The Bucharest Tribunal ruled on Tuesday that the strike staged by the air traffic controllers is legal, dismissing as ungrounded the complaint filed by the Romanian Air Traffic Service Corporation ROMATSA.
The Bucharest Court’s ruling is not final and is open to appeal in the next ten days.
The 30 trade unionists in the courtroom broke into applause when the ruling was handed down.
Romatsa’s lawyer – who challenged in court the strike triggered by the Trade Union of Air Traffic Services in Romania – claimed in court that the signatures in favour of the strike, which were collected by the company’s trade union, are no longer valid since they were collected last November. Meanwhile, the trade union members’ lawyer pointed out that the institution’s 2017 budget has not been approved, and there is a shortage of air traffic controllers while the administrative staff is very numerous.
At the start of the court hearings, Romatsa’s lawyer asked for the strike to stop and for work to resume, arguing that the trade union members’ signatures in favour of the protest action were collected in November 2016, before the start of negotiations between the trade union and the employer. “There is no valid mandate for the trade union’s strike. Steps forward have already been taken, a series of procedures have been started,” the company’s lawyer claimed.
In his turn, the lawyer of Romatsa’s trade union pointed out that trade union members went through all stages stipulated by law.
“There are official statements of conciliation submitted to the dossier. Nothing was solved after this stage. The trade union does not consider a series of its 50 claims solved. The employees’ claims are professional and text-related. At this moment, there is no budget drafted and approved by Romatsa’s Board. The claims have nothing to do with salaries, but they have something to do with this budget. There aren’t sufficient traffic controllers. There are air traffic towers in the country working with three people. To resort to hiring, a budget is required; a budget that doesn’t exist. People are working extra time and cannot be released because there’s no one to start the shift. There are no air traffic controllers but there is a very high number of administrative personnel,” the trade union members’ lawyer claimed, adding that the strike is legal in his view and asking the court to reject Romatsa’s challenge.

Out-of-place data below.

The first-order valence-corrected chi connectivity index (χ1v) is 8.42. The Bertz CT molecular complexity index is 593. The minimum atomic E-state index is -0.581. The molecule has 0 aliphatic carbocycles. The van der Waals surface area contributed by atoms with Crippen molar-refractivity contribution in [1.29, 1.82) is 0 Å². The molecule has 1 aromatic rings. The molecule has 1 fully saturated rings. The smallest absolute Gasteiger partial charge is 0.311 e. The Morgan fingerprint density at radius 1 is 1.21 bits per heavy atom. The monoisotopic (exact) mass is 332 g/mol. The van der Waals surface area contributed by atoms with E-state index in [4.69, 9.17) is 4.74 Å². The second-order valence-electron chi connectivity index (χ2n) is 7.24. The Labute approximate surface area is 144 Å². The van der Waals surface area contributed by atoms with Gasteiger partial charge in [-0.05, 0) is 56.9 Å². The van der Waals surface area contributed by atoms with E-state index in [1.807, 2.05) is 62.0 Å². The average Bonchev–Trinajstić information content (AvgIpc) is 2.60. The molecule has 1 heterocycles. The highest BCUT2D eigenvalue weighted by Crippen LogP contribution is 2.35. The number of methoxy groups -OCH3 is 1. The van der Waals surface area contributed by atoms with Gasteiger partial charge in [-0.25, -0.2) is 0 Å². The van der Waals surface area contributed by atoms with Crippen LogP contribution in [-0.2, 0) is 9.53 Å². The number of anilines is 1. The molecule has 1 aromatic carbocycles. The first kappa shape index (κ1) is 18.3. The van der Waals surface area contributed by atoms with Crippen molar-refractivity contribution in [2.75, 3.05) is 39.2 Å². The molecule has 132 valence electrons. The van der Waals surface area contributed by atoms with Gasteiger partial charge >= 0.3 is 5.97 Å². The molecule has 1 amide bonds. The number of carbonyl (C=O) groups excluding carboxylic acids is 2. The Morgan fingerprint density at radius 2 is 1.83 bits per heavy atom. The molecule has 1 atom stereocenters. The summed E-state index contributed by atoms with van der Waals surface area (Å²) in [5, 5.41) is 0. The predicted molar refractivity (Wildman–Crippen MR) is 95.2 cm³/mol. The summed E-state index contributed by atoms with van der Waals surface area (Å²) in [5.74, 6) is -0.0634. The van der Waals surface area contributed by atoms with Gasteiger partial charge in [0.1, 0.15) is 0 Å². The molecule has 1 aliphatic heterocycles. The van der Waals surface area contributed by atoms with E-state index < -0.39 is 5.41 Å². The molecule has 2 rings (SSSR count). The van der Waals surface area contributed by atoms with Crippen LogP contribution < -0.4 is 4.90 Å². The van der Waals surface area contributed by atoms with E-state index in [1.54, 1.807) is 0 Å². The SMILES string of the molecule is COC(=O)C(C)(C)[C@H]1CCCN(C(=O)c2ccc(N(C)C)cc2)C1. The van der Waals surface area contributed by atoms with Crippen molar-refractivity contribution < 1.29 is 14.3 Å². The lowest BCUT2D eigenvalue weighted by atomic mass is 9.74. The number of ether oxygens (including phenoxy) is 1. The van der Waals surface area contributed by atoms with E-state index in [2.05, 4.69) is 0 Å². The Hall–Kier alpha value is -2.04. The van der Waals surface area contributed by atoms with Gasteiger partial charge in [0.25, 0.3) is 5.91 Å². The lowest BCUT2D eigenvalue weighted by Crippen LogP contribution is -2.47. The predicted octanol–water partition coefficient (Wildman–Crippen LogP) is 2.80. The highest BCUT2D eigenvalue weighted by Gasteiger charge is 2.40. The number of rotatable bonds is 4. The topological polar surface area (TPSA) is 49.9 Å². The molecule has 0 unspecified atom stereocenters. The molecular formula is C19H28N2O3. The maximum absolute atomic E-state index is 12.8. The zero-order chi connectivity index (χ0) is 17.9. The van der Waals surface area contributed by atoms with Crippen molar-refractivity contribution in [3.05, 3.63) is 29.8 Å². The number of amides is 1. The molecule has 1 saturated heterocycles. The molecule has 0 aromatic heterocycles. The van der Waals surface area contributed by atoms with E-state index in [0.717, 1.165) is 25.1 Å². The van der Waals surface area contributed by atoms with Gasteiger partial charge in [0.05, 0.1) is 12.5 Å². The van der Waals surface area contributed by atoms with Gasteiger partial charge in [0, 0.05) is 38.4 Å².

The adviser of the Transport Ministry, institution to which Romatsa is subordinated, pointed out that the air traffic controllers’ performance plan must be changed by the European Commission. The trade union members’ reply was that air traffic over Romania has risen 18 percent after Ukraine’s airspace was closed and the ministry has done nothing in the last two years to regulate the air traffic controllers’ performance plan.
The air traffic controllers’ strike – which started at 9 a.m. – was suspended at 1 p.m., however negotiations are continuing, according to Alecu Florin Diaconu, spokesperson of the Trade Union of Air Traffic Services in Romania (ATSR).
“The labour conflict isn’t over, it remains open, and the general strike can resume, on condition it is announced at least two days in advance. It’s important what the court rules today too,” Diaconu stated for News.ro.
During the strike, six flights operated by low-cost airline Ryanair were cancelled on Tuesday, 18 flights set to land on the Henri Coanda Airport registered delays of up to three hours, while another 16 flights set to take off registered delays of almost two and a half hours, according to the data posted on the website of the Bucharest Airports National Company (CNAB), which operates the airport in Otopeni.
The biggest delay for an inbound flight was registered by a Blue Air flight from Rome to Otopeni, which should have landed at 12.10 p.m. but whose landing was scheduled for 3 p.m. The biggest delay for an outbound flight was registered by a Wizz Air flight to Lisbon, which should have arrived at its destination at 2.40 p.m. local time but its estimated arrival time was changed to 4.50 p.m. instead.
The labour strike became a certainty on Monday, after the latest negotiations with the Transport Ministry failed. Passengers were unable to find out in due time information about the flights cancelled or delayed.